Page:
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Philips ProntoPro TSU6000 Review
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ProntoPro Screen Shot
One of the ProntoPro's two built-in games.
Easter eggs - not just for DVD movies!
One of the nifty little touches that made its way into the original Pronto was a bonus falling block game, unnamed in the remote. Accessing it was only possible via a contortionist-inspired key combination: hold down the backlight and left and right hard buttons and, while still holding those, entering in the sequence [MUTE] [CHANNEL+] [MUTE] [CHANNEL+] [VOLUME-]. Now release the two bottom hard buttons, followed by the backlight button. I'm pleased to see that the ProntoPro's development team has left this game in the remote and has even gone so far as to convert it over to color - to access it, follow the same directions as before, but this time hold down the two bottom left hard buttons.

And that's not all! In a move that shows that the developers really "got into" the remote, there's now a second game hidden in the remote. Accessing this one is the same as before, but now hold the two lower right hard buttons. I'm not going to tell you what this new game is, but you're probably going to need a stylus to play it!

Due to its increased speed, the ProntoPro is a very pleasing remote to use. Less lag equals quicker screen changes equals less frustration. The default interface is adequate for day-to-day operation, but there's nothing like using your own, custom designed variant. Users who feel intimidated by the rigors of designing their own interface from scratch are generally correct in their assumptions over the difficulty of the process. It took me three and a half long weeks to finish my design - and I already knew exactly what I wanted to do and where I wanted it done! Somewhat less development time is required on the TSU2000, due to its more basic graphics, but the ProntoPro's resulting payoff was much greater.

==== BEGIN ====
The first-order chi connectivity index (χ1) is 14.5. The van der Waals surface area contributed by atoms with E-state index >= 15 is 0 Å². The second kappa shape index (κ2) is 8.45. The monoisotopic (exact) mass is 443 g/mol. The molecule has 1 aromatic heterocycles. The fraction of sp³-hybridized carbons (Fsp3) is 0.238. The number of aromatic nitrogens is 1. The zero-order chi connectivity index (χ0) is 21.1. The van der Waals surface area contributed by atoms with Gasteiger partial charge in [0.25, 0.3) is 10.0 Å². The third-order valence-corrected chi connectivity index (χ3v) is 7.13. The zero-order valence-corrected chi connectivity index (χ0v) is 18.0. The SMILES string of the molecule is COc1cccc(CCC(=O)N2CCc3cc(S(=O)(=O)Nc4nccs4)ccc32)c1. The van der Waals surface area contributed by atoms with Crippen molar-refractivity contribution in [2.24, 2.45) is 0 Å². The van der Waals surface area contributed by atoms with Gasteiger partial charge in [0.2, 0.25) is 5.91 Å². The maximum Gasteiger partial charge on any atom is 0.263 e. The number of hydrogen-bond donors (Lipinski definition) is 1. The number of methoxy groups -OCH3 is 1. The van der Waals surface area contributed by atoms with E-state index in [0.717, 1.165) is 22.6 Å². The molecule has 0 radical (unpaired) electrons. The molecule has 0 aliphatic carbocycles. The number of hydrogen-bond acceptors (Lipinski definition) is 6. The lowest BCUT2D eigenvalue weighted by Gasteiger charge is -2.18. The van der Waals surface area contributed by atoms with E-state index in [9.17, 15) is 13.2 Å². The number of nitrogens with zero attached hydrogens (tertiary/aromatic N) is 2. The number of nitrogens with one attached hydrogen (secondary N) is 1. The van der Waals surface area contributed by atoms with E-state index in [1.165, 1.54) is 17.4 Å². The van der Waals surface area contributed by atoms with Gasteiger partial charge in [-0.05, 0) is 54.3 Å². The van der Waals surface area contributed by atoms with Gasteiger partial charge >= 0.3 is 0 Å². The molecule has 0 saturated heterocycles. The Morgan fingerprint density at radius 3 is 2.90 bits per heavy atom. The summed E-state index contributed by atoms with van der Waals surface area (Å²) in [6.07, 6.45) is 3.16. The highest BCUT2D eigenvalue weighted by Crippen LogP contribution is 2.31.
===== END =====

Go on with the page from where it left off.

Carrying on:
Philips ProntoPro TSU6000
Click to enlarge. (87kb)
Although the high-end remote control market is not overly competitive when it comes to price, the ProntoPro's competition is stiff in terms of features. Philips has done an admirable job of bringing out the first low-cost (this is all relative, folks!) handheld color remote control, but when you compare the ProntoPro's advanced programming capabilities and accessory options to those of the AMX, Lexicon or Crestron offerings, it is indeed an entry level product. More functional "oomph" could be added to the ProntoPro with future firmware updates, something that I hope will happen now that the remote's hardware is finalized.

For users comparing the Pronto TSU2000 with the ProntoPro and trying to decide which is for them, remember that beneath the elegant exterior they are operationally very similar. Is a color screen, more memory and RF option worth twice the money to you? Now, that's something that only your pocketbook will be able to answer. But, honestly, once you've seen color...

- Daniel Tonks (Remote Central)

Philips ProntoPro TSU6000 Data Box
Price:$999 USD ($149 RF)
Contact:   Philips Electronics
Phone:(888) 486-6272
Get it at:
Find it with:
CNET Shopper

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